• IF has been shown to not only decrease total cholesterol, but also the number of small, dense LDL particles.
  • In fact, a research article in the Lipids Health Disease Journal in 2011, titled “Comparison of Effects of Diet versus Exercise weight loss regimens on LDL and HDL particle size in obese adults”, showed that although only exercise actually increased the levels of HDL cholesterol, Alternate Day Fasting actually decreased plasma LDL/decreased the proportion of small LDL particles.
  • Alternate day fasting was also found to increase the proportion of large, fluffy LDL particles in the body.
  • There have also been other studies showing the same thing.
  • Fasting has been shown to have minimal effects on HDL Cholesterol and therefore is not dangerous in any way.

Alternate day fasting has been found to lower Triglycerides by up to 32% when done for 70 days.

  • This is an inflammasome which is involved in the pathogenesis of atherosclerosis.
  • It has been found to increase in the presence of myocardial infarction and its deficiency has been found to improve myocardial infarction.
  • A review titled “The Role of NLRP3 Inflammasome in Cardiovascular Disease” which was published in 2015 by Jasna Ajdukovic came to the conclusion that modulating this particular inflammasome may represent a unique therapeutic strategy to limit cell death and therefore prevent heart failure after a myocardial infarction.
  • This review is amazing and in fact contains so much great information I think I will actually write a blog post on this inflammasome.
  • Well, one of the benefits of fasting is that it has been shown to actually reduce the production of this inflammasome. In fact, a research article in the Journal of Clinical Investigation by Traba et al titled “Fasting and Refeeding differentially regulates NLRP3 inflammasome activation in human subjects” showed that individuals showed less NLRP3 inflammasome activation in the fasted state compared to the fed state. This increase is also linked to an increase in mitochondrial oxidation and free radical production.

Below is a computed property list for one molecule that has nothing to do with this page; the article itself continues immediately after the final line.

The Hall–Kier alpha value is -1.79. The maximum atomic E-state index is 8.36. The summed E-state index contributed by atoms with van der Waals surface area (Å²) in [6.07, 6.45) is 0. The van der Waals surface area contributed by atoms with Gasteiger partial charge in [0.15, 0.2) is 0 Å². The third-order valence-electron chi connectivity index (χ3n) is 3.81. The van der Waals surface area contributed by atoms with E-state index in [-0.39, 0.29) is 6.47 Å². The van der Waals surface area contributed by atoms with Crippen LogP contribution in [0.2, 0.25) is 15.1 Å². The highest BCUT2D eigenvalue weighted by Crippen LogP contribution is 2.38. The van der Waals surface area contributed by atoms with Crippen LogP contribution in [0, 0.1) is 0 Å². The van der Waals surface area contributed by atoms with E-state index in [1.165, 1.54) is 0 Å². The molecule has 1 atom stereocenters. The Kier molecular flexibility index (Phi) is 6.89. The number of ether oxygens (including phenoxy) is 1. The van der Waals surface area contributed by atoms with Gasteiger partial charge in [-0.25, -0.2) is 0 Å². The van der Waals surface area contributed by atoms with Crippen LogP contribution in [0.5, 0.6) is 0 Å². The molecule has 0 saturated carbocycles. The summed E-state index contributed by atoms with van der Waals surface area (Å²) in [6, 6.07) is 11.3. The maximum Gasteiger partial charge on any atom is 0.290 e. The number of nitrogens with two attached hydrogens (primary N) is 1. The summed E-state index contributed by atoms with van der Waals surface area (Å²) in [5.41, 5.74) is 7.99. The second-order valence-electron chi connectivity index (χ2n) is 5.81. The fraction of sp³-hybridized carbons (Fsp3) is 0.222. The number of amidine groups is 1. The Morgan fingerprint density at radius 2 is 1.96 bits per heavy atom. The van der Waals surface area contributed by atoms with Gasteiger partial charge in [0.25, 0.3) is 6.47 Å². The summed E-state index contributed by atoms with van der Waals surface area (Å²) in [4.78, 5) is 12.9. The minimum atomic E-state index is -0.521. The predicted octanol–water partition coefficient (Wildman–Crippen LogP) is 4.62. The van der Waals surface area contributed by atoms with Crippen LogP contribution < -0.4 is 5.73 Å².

• Homocysteine is a well known amino acid which is an intermediary on the metabolic pathway between methionine and cysteine.
  • They have found that mild to moderate elevation of plasma homocysteine levels increases the risk for development of atherosclerotic vascular disease.
  • Therefore, hyperhomocysteinemia is an independent risk factor for atherosclerosis and people with high levels of homocysteine have been found to have impaired arterial endothelial function.
  • In fact, there was a study in 2007 in the Annals of Nutrition and Metabolism which discussed the positive changes in inflammatory markers that are brought about by intermittent fasting during Ramadam. This showed that levels of homocysteine were reduced during the fast. What is even more interesting is that when they tested the studies for Vitamin B12 and Folate during the fasting period they noticed that the levels were increased substantially, despite not consuming any more food with these nutrients than the non fasting subjects. This is probably the reason homocysteine was lowered.